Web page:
London | Oxygen is crucial for the existence of animals on Earth, but an increase in the gas did not lead to the rise of the first animals on our planet, a new study has found.
Researchers showed that 1.4 billion years ago there was enough oxygen for animals – and yet over 800 million years went by before the first animals appeared on Earth. Animals evolved by about 600 million years ago, which was late in Earth’s history.
The late evolution of animals, and the fact that oxygen is central for animal respiration, has led to the widely promoted idea that animal evolution corresponded with a late rise in atmospheric oxygen concentrations.
But sufficient oxygen in itself does not seem to be enough for animals to rise. This is indicated by our studies, said Emma Hammarlund and Don Canfield from the University of Southern Denmark.
The researchers analysed sediment samples from the Xiamaling Formation in China. Their analysis shows that a deep ocean 1.4 billion years ago contained at least 4 per cent of modern oxygen concentrations.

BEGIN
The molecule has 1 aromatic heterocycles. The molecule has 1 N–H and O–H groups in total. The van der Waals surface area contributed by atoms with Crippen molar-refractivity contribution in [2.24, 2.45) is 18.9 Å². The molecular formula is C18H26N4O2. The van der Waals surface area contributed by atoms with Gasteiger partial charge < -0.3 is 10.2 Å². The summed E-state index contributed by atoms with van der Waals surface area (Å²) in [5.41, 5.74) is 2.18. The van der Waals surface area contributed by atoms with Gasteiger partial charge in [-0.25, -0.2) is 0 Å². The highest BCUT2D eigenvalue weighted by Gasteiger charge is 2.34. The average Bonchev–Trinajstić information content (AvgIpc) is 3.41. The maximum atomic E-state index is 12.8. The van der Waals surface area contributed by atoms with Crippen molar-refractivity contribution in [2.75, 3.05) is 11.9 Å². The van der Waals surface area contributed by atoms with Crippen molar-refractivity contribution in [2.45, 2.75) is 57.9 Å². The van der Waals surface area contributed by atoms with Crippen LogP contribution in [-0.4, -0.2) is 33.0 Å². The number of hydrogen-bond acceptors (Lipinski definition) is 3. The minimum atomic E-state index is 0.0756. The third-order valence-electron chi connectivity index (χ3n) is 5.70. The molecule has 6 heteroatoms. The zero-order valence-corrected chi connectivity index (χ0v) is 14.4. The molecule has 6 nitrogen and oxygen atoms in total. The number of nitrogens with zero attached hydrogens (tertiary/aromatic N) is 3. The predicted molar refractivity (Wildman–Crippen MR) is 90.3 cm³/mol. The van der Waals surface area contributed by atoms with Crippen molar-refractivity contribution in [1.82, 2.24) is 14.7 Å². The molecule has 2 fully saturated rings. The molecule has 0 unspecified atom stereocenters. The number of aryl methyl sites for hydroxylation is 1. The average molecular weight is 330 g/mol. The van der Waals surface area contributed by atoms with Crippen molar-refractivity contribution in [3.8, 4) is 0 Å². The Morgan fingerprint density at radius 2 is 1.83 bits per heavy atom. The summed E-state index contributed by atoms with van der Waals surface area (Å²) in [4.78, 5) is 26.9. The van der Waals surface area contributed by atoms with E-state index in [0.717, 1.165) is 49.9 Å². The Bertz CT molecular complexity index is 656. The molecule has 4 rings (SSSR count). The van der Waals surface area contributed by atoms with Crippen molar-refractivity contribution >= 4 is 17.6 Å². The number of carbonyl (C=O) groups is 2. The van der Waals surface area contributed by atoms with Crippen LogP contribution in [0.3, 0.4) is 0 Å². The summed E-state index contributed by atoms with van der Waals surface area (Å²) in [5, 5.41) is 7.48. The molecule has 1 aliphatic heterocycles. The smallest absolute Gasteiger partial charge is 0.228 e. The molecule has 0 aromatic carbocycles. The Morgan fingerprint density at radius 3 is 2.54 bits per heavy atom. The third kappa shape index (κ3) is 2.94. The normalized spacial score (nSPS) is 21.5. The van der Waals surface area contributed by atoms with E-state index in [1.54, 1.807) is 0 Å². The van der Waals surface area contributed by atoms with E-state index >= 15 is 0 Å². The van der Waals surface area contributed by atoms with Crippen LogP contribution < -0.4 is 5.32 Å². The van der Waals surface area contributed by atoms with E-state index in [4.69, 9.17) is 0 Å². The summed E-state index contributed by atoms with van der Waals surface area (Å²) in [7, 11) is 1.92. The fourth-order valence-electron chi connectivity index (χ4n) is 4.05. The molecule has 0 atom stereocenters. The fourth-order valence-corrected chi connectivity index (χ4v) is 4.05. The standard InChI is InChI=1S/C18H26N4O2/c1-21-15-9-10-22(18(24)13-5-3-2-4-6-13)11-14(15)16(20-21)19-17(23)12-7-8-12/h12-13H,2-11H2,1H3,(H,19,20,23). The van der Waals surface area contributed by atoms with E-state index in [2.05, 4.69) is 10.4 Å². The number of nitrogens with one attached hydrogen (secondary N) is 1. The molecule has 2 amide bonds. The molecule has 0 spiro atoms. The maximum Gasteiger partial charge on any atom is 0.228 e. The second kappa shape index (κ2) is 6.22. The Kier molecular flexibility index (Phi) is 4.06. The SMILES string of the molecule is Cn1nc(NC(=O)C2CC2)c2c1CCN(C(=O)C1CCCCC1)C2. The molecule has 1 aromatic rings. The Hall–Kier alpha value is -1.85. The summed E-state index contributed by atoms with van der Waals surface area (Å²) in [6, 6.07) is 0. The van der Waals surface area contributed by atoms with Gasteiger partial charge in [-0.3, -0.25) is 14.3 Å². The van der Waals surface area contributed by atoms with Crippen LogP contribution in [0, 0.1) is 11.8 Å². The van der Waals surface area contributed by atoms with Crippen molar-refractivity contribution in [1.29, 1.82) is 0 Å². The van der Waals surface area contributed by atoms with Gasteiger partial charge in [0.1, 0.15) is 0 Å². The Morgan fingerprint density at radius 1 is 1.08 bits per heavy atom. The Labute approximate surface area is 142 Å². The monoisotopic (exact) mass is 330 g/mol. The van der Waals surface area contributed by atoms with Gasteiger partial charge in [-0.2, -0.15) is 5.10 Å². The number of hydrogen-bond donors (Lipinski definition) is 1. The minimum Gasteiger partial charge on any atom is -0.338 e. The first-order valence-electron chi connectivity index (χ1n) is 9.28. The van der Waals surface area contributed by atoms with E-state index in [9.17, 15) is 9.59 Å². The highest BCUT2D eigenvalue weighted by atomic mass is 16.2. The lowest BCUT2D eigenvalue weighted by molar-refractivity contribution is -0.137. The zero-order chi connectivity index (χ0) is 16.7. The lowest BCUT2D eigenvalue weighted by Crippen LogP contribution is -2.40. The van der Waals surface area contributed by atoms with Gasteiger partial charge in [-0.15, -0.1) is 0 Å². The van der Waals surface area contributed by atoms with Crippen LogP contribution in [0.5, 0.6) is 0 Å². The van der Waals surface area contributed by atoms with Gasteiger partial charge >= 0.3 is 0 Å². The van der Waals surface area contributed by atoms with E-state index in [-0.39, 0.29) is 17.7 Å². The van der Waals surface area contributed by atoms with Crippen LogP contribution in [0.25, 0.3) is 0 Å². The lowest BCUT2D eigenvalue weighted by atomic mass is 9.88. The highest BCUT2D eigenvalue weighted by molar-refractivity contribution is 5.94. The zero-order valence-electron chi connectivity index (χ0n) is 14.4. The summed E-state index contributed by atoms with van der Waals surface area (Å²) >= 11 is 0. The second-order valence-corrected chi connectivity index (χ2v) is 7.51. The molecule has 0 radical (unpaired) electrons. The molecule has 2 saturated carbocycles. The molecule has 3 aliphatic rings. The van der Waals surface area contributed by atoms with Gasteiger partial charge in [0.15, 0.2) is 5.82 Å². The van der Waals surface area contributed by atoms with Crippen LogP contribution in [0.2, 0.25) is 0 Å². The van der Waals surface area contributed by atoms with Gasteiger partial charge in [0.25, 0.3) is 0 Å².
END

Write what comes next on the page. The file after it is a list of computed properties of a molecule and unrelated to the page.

The research uses trace metal distributions to show that the bottom waters where the Xiamaling Formation sediments deposited contain oxygen.
The distribution of biomarkers, molecules derived from ancient organisms, demonstrate that waters of intermediate depth contain no oxygen.
Therefore, the Xiamaling Formation deposited in an ancient oxygen-minimum zone, similar to (but also different) from those found off the present coasts of Chile and Peru.
The scientists used a simple ocean model to estimate the minimum concentrations to atmospheric oxygen required to reproduce the distribution of water-column oxygen in the Xiamaling Formation.
The water column had an oxygen concentration at least 4 per cent of present atmospheric levels (PAL). That should be sufficient for animals to exist and evolve, said Canfield.
Researchers know of simple animals, such as sponges and worms, that today are capable of managing with less than 4 per cent PAL, even much less, said Hammarlund.
Sponges probably resemble some of the first animals on Earth. If they manage with less than 4 per cent today’s oxygen levels, it is likely that the first animals could do with these concentrations or less, Canfield added.
The sudden diversification of animals might have been a result of many factors and the oxygen rise may have had less to do with the animal revolution than previously assumed, researchers said.
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